born, and where at the Reconciliation she smiles at him through her tears. The whole work is one great thought, executed according to the spirit of the period, and is a creation which fully illustrates the power of Rubens, justly styled "the artist-prince of his time". Maria de Medici was so charmed with these works that, as soon as he had completed them, she commissioned him to execute four more paintings, to adorn the same Gallery. One was a representation of herself as Minerva: two more were portraits of her parents, the Grand-Duke and Grand-Duchess of Tuscany whilst the fourth was to be a likeness of the artist himself. We ought also to relate here a pleasing anecdote: how She once assembled into the artist's presence all her court-ladies to obtain his opinion on
their respective beauty; and how the lady who seemed to him most worthy of the prize was the Duchess of Guéménée. The Queen would much have liked to bind so famous an artist exclusively to her side: but Rubens wrote to a friend that he was "tired of that court". He was dissatisfied besides, because Her Majesty seemed inclined to withhold the well deserved payment for so great an undertaking and was not even willing to reimburse him for the repeated journeys and expenses consequent on his stay in Paris. Soon after the completion of this work, he therefore returned to Antwerp.
There still exists a letter from him, addressed to Paris. It is without date, so that we do not know whether it refers to his first visit there, or to a second, which he undertook in order to finish the paintings: or perhaps to a subsequent stay in the summer of 1623. In this letter he desires that the sisters Capaio and their niece Louise should be ready for him to make life-size studies from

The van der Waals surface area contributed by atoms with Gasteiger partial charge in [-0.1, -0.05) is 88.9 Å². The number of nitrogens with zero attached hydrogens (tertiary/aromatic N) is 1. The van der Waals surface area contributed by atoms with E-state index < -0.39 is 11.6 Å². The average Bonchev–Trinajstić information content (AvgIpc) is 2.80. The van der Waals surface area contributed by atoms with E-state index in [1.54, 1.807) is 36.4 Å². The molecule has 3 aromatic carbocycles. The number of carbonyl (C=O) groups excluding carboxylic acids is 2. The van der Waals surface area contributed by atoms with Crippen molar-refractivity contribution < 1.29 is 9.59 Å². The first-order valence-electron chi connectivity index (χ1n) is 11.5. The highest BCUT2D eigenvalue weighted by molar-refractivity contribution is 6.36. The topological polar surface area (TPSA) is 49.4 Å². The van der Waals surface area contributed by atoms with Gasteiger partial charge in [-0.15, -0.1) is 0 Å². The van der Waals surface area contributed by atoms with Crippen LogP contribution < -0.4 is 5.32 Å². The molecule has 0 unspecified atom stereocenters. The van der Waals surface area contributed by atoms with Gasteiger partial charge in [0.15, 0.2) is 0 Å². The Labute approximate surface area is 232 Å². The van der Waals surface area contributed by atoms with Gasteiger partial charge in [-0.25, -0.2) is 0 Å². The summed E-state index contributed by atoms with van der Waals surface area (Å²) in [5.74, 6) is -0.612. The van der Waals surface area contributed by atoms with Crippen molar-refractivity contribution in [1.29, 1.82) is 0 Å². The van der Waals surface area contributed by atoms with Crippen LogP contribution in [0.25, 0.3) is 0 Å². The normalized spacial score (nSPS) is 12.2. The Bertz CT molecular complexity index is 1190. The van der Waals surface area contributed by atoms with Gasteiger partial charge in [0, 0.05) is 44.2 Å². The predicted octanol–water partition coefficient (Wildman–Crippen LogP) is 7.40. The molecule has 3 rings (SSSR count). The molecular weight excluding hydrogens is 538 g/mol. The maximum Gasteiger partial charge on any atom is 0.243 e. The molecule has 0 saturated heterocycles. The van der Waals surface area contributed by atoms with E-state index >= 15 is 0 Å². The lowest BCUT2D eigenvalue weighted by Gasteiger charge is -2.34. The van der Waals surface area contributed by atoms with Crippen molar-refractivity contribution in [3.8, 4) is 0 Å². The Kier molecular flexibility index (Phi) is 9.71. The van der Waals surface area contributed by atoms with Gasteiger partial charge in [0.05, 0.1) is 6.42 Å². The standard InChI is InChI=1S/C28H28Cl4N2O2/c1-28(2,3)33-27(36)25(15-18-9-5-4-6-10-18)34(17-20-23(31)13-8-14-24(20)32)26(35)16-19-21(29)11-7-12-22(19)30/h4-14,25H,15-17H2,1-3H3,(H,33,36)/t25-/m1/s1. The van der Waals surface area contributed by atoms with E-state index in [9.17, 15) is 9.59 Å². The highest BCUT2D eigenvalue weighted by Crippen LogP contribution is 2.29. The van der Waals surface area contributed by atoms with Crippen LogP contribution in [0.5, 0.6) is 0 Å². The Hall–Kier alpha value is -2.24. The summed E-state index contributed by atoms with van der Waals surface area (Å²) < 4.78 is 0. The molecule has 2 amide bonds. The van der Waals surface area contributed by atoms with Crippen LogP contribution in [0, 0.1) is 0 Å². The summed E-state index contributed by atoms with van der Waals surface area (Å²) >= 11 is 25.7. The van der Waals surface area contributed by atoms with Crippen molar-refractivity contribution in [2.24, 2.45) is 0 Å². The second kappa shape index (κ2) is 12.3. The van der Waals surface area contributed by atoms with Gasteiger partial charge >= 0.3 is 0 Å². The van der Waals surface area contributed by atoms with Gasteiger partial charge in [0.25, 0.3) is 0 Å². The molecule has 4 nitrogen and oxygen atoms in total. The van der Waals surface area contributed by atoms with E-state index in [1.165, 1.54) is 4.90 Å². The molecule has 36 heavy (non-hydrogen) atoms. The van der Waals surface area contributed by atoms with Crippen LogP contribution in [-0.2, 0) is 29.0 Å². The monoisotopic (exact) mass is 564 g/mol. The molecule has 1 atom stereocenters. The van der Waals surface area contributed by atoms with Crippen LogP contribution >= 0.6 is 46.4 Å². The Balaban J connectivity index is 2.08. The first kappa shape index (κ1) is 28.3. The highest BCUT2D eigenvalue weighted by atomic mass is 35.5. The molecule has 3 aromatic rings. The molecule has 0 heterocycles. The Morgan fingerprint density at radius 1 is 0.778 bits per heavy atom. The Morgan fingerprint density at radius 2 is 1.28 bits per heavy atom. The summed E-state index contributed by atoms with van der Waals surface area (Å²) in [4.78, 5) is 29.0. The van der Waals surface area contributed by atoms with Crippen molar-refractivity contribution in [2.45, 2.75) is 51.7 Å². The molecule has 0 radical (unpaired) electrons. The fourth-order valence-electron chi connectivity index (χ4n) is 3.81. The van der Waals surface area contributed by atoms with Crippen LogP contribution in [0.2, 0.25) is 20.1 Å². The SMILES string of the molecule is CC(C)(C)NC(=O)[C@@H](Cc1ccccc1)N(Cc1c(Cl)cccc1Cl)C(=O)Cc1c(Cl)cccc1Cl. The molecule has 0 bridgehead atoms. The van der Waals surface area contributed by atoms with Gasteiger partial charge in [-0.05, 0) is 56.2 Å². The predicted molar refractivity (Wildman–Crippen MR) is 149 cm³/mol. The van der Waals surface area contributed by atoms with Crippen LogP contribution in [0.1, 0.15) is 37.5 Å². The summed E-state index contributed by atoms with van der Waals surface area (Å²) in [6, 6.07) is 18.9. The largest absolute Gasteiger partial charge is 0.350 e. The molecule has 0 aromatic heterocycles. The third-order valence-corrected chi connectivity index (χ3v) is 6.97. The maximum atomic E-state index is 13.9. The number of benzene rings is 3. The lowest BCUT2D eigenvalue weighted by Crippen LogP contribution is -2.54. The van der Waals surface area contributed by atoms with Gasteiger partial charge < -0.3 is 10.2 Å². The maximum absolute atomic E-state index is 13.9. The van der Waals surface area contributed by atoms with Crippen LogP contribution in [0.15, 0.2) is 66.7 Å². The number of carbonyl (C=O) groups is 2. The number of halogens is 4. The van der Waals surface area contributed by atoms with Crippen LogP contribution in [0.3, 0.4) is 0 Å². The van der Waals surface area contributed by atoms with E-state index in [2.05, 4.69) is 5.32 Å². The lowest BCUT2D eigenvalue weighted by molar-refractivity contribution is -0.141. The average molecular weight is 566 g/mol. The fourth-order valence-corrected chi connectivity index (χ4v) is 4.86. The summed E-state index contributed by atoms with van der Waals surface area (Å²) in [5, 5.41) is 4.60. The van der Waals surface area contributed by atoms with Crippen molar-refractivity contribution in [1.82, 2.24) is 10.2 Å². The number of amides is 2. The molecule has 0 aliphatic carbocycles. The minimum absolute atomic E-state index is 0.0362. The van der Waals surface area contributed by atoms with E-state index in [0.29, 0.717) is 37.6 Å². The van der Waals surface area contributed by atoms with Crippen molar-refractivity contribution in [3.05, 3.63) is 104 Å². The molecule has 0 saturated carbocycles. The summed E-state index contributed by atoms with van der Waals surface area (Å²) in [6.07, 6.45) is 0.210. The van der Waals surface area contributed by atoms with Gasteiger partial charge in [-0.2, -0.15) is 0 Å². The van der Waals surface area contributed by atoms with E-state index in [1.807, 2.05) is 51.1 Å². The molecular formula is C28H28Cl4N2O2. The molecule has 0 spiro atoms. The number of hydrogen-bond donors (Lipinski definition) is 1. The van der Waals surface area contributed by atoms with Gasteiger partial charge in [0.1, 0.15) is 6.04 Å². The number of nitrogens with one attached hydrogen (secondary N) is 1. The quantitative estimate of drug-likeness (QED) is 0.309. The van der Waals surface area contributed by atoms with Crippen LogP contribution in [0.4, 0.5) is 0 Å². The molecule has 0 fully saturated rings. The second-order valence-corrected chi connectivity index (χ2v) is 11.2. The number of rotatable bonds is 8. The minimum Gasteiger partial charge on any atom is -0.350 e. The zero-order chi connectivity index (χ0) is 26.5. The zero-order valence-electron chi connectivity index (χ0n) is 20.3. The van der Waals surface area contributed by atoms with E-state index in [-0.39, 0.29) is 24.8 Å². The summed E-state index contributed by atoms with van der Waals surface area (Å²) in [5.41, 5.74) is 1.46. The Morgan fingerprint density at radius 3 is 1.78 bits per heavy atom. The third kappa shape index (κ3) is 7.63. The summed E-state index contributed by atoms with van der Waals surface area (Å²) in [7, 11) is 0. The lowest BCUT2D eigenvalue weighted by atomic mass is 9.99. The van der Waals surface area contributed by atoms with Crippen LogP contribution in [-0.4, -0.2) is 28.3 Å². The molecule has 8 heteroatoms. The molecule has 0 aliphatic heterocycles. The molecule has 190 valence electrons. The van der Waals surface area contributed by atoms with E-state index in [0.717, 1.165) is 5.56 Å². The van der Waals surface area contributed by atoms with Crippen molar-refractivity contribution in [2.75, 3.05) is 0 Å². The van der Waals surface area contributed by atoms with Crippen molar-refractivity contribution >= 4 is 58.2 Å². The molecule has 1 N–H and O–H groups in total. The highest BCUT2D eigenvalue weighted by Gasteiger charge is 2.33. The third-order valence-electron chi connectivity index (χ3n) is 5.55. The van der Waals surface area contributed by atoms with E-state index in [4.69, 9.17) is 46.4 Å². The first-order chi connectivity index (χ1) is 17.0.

them, for the SeaNymphs, which "were to accompany the ship in the picture of the Arrival of the Queen of France". "It was not easy for him to find so beautiful a black,"
he adds, "of raven hair" though he seems after all to have preferred his favourite blonde types when he finally executed the painting. It is somewhat strange that an artist, who could master the drawing of his figures with such consummate knowledge and who probably painted most of his allegorical subjects without models, should have thought it necessary sometimes to make studies from life with such very great care. Among these latter
the drawings now preserved in the Albertina